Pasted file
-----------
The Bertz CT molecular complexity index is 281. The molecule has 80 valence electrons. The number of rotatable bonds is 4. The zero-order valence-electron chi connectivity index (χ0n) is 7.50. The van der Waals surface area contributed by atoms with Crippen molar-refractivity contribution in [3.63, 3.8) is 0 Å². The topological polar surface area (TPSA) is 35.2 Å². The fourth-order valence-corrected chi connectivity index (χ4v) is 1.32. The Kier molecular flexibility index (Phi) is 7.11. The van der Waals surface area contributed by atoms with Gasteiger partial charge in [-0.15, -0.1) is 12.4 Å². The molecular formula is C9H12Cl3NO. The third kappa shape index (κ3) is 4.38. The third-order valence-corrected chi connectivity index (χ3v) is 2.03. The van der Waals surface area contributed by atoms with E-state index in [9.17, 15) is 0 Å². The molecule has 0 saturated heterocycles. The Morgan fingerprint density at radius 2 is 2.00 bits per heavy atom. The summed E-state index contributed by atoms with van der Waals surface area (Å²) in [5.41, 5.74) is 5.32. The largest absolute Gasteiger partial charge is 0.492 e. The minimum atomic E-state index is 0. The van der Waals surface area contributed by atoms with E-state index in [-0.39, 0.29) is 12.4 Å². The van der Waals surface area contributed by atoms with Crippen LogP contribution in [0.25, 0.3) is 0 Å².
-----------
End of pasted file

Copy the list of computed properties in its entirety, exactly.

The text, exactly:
The Bertz CT molecular complexity index is 281. The molecule has 80 valence electrons. The number of rotatable bonds is 4. The zero-order valence-electron chi connectivity index (χ0n) is 7.50. The van der Waals surface area contributed by atoms with Crippen molar-refractivity contribution in [3.63, 3.8) is 0 Å². The topological polar surface area (TPSA) is 35.2 Å². The fourth-order valence-corrected chi connectivity index (χ4v) is 1.32. The Kier molecular flexibility index (Phi) is 7.11. The van der Waals surface area contributed by atoms with Gasteiger partial charge in [-0.15, -0.1) is 12.4 Å². The molecular formula is C9H12Cl3NO. The third kappa shape index (κ3) is 4.38. The third-order valence-corrected chi connectivity index (χ3v) is 2.03. The van der Waals surface area contributed by atoms with E-state index in [9.17, 15) is 0 Å². The molecule has 0 saturated heterocycles. The Morgan fingerprint density at radius 2 is 2.00 bits per heavy atom. The summed E-state index contributed by atoms with van der Waals surface area (Å²) in [5.41, 5.74) is 5.32. The largest absolute Gasteiger partial charge is 0.492 e. The minimum atomic E-state index is 0. The van der Waals surface area contributed by atoms with E-state index in [-0.39, 0.29) is 12.4 Å². The van der Waals surface area contributed by atoms with Crippen LogP contribution in [0.25, 0.3) is 0 Å².